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Report rates child care for Indiana counties

A young boy sitting in front of a piece of paper dips his brush in paint while at a preschool class.
A study indicates that Indiana families have limited access to child care that meets their needs. The report offers a tool for looking up child care resources for each county.
Emily Elconin for Chalkbeat

Hoosier families on average face limited access to child care — with most residents having a tough time finding quality care that meets their family’s needs, a study by child care advocates reports.

On a scale of zero to 100, the state as a whole scores 60.6 in child care access — what the study rates as just barely “moderate” — while 86% of its counties have “inadequate access,” the report by the non-profit Early Learning Indiana says. The report includes an interactive map to look up county-by-county child care details.

Unlike previous studies, the group’s analysis, released Tuesday, considers several factors besides available seats when rating child care across the state — including quality, affordability, and choice.

The report notes that Indiana has an estimated 478,800 children under age 6. About two-thirds of those children require care because they live in households where all the adults are working. Data shows about 117,000 of those children are enrolled in licensed programs, but the care arrangement for the remaining children are unknown.

That insufficiency matters because studies have shown that early care and learning play critical roles in a child’s development and future.

“The brain develops more rapidly during the first five years of life than at any other time,” Maureen Weber, president of Early Learning Indiana, said. “It matters a lot what kind of environment children are in for 8, 10, maybe 12 hours a day when this period of very rapid development is occurring.”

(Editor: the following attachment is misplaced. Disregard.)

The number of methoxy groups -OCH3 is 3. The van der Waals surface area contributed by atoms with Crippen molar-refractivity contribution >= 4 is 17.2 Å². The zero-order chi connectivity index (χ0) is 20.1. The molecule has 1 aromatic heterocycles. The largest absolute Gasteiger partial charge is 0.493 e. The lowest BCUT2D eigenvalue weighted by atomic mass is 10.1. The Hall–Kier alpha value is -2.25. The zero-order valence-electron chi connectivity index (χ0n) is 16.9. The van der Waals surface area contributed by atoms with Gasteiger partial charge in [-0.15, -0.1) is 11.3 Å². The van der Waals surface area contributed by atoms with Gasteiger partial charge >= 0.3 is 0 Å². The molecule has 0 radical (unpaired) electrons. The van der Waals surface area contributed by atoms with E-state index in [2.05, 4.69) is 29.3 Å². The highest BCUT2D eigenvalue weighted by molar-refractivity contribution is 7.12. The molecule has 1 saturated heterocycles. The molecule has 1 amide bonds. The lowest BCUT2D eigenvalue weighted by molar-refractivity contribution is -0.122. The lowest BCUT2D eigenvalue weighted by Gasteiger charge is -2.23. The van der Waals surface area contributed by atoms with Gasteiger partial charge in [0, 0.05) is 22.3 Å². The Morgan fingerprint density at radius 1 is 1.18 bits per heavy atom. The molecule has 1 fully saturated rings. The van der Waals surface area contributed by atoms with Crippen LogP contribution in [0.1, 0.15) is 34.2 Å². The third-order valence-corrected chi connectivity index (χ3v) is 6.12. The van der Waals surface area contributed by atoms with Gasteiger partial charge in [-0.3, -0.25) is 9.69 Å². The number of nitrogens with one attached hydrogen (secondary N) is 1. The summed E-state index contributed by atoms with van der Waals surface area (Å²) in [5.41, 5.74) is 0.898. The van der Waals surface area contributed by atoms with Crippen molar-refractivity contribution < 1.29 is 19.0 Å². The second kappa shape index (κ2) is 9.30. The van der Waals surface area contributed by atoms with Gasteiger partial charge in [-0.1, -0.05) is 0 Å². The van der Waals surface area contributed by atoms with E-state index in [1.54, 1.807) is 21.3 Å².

The study examines what care is available to families within a 10-mile radius, which is about how far people are willing to drive to access high-quality care.

The report notes that access varies across the state. Generally families in urban areas can more readily find high-quality care, compared with families in rural areas.

“We have long known that care in rural communities presents unique challenges given the distances and overall levels of population,” Weber said.

On the 0-100 scale of how well existing child care meets needs, Marion County scores 71.5 — one of the state’s higher scores. The county has had long-standing support for child care from organizations like the United Way of Central Indiana, Weber said. But more than half of the state’s census tracts have inadequate access to programs serving children up to age 5 who need care.

Supported by Lilly Endowment Inc., Early Learning Indiana is offering grants of up to $100,000 to provide high-quality child care. Weber said the group will award at least 10 non-renewable grants, to cover an average of 18 months, to build capacity. The program aims to expand care for 1,000 children. The deadline for proposals is Oct. 8.

Nearly $70 million has been distributed with support from the state for day care centers to safely stay open. The state is continuing to invest in pre-kindergarten but without increasing state funding.

Studies have shown that children who participate in high-quality early-learning programs have improved long-term academic results and better health outcomes.

Good early-learning programs also can help children who suffer the stress of coping with adversity, Weber said.

“They bring with them a number of challenges that can stay with them well into their K-12 experience,” Weber said. “On the other hand, if they have early childhood experiences that are positive, with adults that are providing for their needs and helping to foster that brain development that is happening anyway, that pays dividends for years into K-12.”

Weber said that children need caring adults who want to foster curiosity and build resilience.

This story has been updated to clarify the number of children under age 6 who need care.

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